Saturday, May 25, 2013

The Best Bird this Month

On my usual weekend birding trip, my dad and I met up with my friend Sam to bird the south shore of Lake Crabtree, one of my new favorite haunts.  I mainly wanted to test out my brand-new spotting scope on the mudflats, and to play with my other new toy, a Manfrotto carbon fiber tripod.  Since Spring Migration is winding down, I wasn't expecting much in the way of birds.  At least it would be a nice day outside, in the unseasonably cool (it was in the mid-60's, and is usually mid-80's), sunny weather.

We began our 4.5-mile hike around 7:45 AM, and optimistically approached our first viewpoint of some mudflats.  The only birds present were some dingy-looking Mallards and a Killdeer - no cool migrants shorebirds as we had hoped.  About half a mile further down, we stepped off the trail to observe a singing Indigo Bunting when we spotted a Yellow Warbler, my first of the year, in a willow tree near the lakeshore.  Yellow Warblers are the only entirely yellow warblers - it sounds kind of stupid now that I write it, but the solid yellow color is the best distinguishing feature of this species.

We were continuing down the trail, which was following a brushy clearing beside the lake, when we saw an Empidonax flycatcher perched in a tree above us.  Only this one was certainly not an Acadian, the most common species in this area.  It was grayer, and was vocalizing differently - a whistly pip!  I knew it was either a Willow or an Alder flycatcher (both formerly lumped together as Traill's flycatcher), and I double-checked the vocalizations on an app on my phone.  Yep, it was an Alder, the first in Wake County this year.  This species prefers moist brushy areas, and the area we were in certainly fit the bill - it was an inundated area filled with tall grasses and brambles, with a few small willows.  My third Empidonax, and the best bird I've seen this month.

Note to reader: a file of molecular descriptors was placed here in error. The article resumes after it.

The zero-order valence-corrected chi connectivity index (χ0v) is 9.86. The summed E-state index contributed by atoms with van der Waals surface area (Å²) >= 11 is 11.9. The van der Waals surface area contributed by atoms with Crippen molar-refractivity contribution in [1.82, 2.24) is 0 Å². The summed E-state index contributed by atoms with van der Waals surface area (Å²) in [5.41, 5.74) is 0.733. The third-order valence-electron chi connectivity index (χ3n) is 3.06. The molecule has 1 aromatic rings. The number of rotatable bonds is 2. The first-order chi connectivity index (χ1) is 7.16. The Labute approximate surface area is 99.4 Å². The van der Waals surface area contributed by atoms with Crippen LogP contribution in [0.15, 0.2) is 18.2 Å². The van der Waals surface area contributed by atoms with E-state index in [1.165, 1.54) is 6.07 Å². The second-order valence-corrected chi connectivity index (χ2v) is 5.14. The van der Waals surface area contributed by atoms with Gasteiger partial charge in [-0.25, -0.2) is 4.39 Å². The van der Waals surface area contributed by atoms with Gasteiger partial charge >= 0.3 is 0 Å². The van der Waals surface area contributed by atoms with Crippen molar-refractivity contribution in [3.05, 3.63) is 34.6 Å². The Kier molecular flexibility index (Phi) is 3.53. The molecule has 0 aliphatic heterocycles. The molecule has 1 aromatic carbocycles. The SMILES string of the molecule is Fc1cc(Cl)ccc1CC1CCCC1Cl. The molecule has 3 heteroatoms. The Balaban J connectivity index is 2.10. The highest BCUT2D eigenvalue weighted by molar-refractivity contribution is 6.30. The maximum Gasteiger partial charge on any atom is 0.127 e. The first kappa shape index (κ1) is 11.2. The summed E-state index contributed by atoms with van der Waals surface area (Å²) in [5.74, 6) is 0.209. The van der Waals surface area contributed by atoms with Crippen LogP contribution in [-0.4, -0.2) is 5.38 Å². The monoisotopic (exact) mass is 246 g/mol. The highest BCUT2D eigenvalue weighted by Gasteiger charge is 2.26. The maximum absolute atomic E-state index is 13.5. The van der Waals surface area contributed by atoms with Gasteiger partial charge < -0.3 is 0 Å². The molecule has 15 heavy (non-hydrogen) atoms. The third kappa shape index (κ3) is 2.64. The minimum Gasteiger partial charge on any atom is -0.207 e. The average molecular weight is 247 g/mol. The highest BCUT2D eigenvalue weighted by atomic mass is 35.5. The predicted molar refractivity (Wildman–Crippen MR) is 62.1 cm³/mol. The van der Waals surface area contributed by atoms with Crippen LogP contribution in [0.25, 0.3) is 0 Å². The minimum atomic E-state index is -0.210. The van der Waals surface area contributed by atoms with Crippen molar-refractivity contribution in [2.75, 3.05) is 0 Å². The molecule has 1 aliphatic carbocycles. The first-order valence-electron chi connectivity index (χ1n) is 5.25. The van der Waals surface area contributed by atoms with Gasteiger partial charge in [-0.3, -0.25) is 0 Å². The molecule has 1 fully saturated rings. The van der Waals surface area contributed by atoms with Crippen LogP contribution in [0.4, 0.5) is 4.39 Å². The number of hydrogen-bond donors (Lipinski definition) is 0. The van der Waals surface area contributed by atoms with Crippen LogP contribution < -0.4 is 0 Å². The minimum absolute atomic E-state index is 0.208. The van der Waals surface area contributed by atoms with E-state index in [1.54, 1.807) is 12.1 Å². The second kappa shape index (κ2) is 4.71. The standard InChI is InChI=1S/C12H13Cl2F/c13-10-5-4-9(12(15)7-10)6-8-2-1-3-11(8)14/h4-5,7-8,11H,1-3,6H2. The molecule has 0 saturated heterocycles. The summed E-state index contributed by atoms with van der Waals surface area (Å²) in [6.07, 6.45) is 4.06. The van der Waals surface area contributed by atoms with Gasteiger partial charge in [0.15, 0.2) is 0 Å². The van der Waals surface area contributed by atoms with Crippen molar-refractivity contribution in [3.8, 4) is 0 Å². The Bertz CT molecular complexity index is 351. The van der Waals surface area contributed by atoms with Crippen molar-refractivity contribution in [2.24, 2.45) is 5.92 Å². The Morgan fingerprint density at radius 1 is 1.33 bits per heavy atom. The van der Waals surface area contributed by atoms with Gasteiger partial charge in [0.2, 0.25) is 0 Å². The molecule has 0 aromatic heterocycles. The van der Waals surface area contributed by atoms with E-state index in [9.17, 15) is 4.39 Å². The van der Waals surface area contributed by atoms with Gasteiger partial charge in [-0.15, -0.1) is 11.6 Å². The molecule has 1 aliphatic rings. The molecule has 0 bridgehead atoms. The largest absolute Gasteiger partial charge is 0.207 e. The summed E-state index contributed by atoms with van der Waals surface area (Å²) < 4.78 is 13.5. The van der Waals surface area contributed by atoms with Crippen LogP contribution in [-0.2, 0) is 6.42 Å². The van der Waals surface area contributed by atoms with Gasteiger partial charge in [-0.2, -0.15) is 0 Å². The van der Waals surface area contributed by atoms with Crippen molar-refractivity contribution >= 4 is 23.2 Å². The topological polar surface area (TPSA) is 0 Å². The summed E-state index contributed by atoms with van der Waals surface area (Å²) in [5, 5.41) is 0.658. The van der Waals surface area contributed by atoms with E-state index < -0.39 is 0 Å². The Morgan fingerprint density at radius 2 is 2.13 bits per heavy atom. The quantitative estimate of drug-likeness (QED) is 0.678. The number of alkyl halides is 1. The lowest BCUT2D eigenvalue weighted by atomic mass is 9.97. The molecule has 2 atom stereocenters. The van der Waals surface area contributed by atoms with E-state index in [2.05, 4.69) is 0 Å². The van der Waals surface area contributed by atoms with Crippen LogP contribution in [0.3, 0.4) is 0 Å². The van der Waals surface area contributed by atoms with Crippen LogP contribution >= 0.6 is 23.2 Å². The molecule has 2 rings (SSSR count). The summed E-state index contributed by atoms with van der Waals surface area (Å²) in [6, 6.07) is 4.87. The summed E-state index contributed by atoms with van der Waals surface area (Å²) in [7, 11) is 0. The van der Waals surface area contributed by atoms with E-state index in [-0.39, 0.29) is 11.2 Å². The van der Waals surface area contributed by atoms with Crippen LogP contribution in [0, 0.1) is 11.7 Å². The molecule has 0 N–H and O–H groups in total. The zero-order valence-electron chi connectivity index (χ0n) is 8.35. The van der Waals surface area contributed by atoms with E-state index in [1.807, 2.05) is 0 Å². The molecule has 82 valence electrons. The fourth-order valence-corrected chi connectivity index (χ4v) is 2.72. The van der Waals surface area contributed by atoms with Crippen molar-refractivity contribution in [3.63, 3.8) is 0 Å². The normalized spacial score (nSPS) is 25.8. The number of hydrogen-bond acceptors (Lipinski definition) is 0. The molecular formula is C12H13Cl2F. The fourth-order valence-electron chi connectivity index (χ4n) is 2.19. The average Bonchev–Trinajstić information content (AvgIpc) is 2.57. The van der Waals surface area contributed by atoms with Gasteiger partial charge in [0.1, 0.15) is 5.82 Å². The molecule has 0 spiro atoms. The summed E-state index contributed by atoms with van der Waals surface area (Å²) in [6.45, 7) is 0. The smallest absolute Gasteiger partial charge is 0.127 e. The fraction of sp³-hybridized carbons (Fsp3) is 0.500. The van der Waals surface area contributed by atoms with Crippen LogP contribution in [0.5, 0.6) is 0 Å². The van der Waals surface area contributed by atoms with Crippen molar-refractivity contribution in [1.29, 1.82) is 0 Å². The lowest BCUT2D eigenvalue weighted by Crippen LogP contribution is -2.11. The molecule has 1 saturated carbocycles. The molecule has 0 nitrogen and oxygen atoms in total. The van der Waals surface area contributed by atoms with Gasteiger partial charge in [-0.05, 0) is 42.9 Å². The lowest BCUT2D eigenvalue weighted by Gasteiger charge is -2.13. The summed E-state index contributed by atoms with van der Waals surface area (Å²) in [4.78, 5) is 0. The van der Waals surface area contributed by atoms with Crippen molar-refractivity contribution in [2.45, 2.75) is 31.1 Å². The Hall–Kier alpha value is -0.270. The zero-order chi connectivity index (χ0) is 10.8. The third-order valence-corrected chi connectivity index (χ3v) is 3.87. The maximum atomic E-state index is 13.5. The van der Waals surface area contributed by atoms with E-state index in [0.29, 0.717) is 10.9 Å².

The rest of the trail was relatively uneventful, though we did get a great view of a Yellow-billed Cuckoo, and we saw some mystery bird fly into the brush that we couldn't ID.  The "mud island" at the mouth of Crabtree Creek only yielded one lone Killdeer, the most common shorebird in the area.  So bringing the scope along ended up being basically pointless, but I guess it was good to see that it works.

Another great day - I love when things turn out better than expected.  Maybe I'm just a pessimist, but the birding should start to suck soon, until I head out to Montana this time next month.  Summer is the worst - too hot, too humid, too buggy, and too little bird activity.  At least we had a long, cool spring this year to help us ease into it.

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